“The logistics is basically that the RSPCA is heavily involved, we’ve got two veterinarians there, I believe that there is two helicopters involved and that’s the standard way of doing culls in Western Australia on pastoral leases and we’ve just tried to make sure that we’ve followed to the letter the exact requirements for best practice aerial culling which we believe and we’ve been told by a variety of experts is the most humane way of dealing with the feral horse population.”

Mr Wolf says the traditional owners want the feral horse numbers under control for business and personal safety considerations.

“Build a fence one day and the next day it’s not there because a huge herd of wild horses has run right through the middle of it. You can see the distress in their eyes and they’ve had a connection with these horses for 120 years.

“When you see them say we’ve had enough and sure we want a few horses out here because we want to maintain that connection, but you can’t have six to seven thousand horses running around and what is concerning them also is when there was no water around, the horses were coming into the community.

“And you’ve got two or three year old kids walking around and we’re not saying wild horses are aggressive or anything like that, but when you’ve got a wild animal that suddenly takes flight over a vehicle going past and takes off and runs over the top of a child, is anyone going to turn around and say ‘well, we should put up with that’, because quite clearly we shouldn’t.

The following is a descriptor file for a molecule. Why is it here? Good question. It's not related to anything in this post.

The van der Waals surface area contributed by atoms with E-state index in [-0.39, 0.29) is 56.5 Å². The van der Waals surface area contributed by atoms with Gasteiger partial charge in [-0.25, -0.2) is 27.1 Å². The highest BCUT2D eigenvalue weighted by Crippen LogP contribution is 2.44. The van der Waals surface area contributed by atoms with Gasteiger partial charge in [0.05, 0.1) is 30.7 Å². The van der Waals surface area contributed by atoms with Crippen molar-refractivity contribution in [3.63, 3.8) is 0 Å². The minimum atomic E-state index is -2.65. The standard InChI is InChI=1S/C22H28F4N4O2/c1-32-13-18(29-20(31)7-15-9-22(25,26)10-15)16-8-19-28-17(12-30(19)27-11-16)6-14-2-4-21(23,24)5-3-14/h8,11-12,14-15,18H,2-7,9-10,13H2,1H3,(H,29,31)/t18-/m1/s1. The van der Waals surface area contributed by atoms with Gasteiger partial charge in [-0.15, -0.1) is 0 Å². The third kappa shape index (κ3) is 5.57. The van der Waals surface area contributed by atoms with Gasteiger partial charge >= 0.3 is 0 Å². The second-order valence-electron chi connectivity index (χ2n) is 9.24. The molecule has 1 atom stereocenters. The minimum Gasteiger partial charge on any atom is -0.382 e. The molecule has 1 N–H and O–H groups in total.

“We’ve got a feeling that if we get on top of the bulk of them, we’ve already had discussions with Kimberley land Council rangers who are saying that as part of their duty statement that they’re prepared to participate moving forward so that we absolutely keep a handle on this.”

The Australian Wildlife Conservancy has backed the cull of the brumbies at Lake Gregory “as long as it’s humanely conducted”.

The AWC owns more than 800,000 acres in the Kimberley, most of it former pastoral stations.

The land is being rehabilitated and cleared of feral animals to help build up numbers of endangered species.

Chief executive Atticus Fleming says the brumbies don’t belong there.

“Feral horses do have a significant impact on the environment, they are driving the decline in our wildlife, along with other feral herbivores.

“So action does need to be taken. It needs to be done humanely, but we need to remove them from the Australian environment.”

Mr Fleming says the option of rounding up and breaking in the brumbies wouldn’t be practical in the vast Kimberley